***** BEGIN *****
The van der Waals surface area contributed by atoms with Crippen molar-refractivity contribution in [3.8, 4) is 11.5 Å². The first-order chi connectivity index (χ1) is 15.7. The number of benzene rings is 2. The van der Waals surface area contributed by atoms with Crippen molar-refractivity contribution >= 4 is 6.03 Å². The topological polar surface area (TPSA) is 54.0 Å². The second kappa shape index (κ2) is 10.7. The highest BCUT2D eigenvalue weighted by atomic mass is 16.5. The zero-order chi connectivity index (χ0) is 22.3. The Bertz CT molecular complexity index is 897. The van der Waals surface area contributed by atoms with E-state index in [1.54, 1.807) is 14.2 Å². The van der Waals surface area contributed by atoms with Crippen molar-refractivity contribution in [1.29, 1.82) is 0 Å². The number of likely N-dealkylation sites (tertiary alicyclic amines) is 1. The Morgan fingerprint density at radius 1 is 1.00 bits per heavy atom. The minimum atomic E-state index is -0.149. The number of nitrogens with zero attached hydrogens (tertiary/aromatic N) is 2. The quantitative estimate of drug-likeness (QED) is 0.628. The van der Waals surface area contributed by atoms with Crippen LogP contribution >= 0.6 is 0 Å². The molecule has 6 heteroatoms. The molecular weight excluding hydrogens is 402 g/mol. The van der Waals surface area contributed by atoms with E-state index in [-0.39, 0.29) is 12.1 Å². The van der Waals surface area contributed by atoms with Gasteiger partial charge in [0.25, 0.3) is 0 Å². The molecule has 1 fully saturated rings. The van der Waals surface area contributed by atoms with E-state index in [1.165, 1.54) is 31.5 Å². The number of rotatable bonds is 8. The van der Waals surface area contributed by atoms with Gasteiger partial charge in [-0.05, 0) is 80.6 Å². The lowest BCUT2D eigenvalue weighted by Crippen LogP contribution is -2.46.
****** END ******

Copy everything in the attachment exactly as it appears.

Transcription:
The van der Waals surface area contributed by atoms with Crippen molar-refractivity contribution in [3.8, 4) is 11.5 Å². The first-order chi connectivity index (χ1) is 15.7. The number of benzene rings is 2. The van der Waals surface area contributed by atoms with Crippen molar-refractivity contribution >= 4 is 6.03 Å². The topological polar surface area (TPSA) is 54.0 Å². The second kappa shape index (κ2) is 10.7. The highest BCUT2D eigenvalue weighted by atomic mass is 16.5. The zero-order chi connectivity index (χ0) is 22.3. The Bertz CT molecular complexity index is 897. The van der Waals surface area contributed by atoms with E-state index in [1.54, 1.807) is 14.2 Å². The van der Waals surface area contributed by atoms with Crippen molar-refractivity contribution in [1.29, 1.82) is 0 Å². The number of likely N-dealkylation sites (tertiary alicyclic amines) is 1. The Morgan fingerprint density at radius 1 is 1.00 bits per heavy atom. The minimum atomic E-state index is -0.149. The number of nitrogens with zero attached hydrogens (tertiary/aromatic N) is 2. The quantitative estimate of drug-likeness (QED) is 0.628. The van der Waals surface area contributed by atoms with Crippen LogP contribution >= 0.6 is 0 Å². The molecule has 6 heteroatoms. The molecular weight excluding hydrogens is 402 g/mol. The van der Waals surface area contributed by atoms with E-state index in [-0.39, 0.29) is 12.1 Å². The van der Waals surface area contributed by atoms with Gasteiger partial charge in [0.25, 0.3) is 0 Å². The molecule has 1 fully saturated rings. The van der Waals surface area contributed by atoms with E-state index in [1.165, 1.54) is 31.5 Å². The number of rotatable bonds is 8. The van der Waals surface area contributed by atoms with Gasteiger partial charge in [-0.05, 0) is 80.6 Å². The lowest BCUT2D eigenvalue weighted by Crippen LogP contribution is -2.46.